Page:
Objective: To determine the clinical presentation and outcomes of chronic recurrent multifocal osteomyelitis (CRMO) in pediatric patients.
Patients and methods: Ten girls and four boys were followed up between 1993 and 1999 for CRMO diagnosed on the basis of radiographic bone lesions with, at the same sites, increased radionuclide uptake, negative microbiological specimens, and histological evidence of nonspecific osteomyelitis.
Results: Mean age at CRMO was 9.6+/-3.4 years, mean disease duration was 5.3+/-2.5 years, and mean number of flares per patient was 5.9+/-3.7. Thirty-four percent of lesions were in the metaphyses of the lower limb bones, 14% in the pelvis, and 13% in the chest wall (with clavicular lesions in four patients). Three patients had skin lesions (psoriasis in two and palmoplantar pustulosis in one). Eight patients received antibiotic therapy, for 2 months at the most, to no advantage in the short term. Nonsteroidal anti-inflammatory drugs were used in all 14 patients and glucocorticoid therapy in four. Sulfasalazine was used in five patients, to good effect in four. Mean follow-up was 5.3+/-2.5 years. At last follow-up, eight patients had active disease, including one with synovitis and one with Takayashu's disease.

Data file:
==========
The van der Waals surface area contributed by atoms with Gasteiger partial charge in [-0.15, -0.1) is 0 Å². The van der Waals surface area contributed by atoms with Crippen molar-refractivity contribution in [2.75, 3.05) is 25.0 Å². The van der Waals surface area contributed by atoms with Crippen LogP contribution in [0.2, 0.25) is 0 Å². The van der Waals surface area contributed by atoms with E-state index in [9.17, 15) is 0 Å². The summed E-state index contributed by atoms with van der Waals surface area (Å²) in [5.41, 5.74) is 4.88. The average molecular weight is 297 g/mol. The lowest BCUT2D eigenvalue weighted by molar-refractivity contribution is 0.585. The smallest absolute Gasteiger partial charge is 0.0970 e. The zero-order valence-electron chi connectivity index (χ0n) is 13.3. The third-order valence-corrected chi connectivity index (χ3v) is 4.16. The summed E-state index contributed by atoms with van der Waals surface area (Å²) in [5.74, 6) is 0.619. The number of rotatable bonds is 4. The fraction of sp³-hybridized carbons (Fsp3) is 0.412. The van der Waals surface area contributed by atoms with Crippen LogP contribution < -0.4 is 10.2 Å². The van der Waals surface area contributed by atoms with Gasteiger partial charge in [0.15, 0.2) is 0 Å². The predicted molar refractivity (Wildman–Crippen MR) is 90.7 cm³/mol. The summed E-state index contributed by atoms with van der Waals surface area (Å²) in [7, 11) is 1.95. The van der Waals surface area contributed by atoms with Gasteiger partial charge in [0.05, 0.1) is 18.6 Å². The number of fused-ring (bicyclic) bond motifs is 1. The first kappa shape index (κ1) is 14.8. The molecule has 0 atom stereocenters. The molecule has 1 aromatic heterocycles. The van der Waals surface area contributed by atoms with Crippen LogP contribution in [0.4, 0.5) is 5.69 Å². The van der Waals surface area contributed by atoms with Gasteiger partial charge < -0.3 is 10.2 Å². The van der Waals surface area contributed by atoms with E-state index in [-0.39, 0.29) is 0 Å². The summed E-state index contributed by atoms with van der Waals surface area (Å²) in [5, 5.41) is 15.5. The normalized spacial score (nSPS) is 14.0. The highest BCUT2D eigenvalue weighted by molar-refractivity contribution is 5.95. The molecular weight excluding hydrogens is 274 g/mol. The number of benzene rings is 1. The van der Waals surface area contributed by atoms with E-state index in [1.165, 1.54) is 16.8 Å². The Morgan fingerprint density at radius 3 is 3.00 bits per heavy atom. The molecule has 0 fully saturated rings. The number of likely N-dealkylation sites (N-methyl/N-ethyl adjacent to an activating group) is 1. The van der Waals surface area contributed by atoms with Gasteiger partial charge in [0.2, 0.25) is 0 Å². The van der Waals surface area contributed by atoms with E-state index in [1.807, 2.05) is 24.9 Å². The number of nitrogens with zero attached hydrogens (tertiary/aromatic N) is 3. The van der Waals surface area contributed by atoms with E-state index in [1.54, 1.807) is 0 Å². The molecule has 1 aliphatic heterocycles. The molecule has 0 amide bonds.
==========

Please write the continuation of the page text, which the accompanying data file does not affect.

Conclusion: As compared to SAPHO syndrome, skin lesions and chest wall involvement are less common in CRMO. The long-term prognosis is guarded: in our study only six of 14 patients were in remission at last follow-up.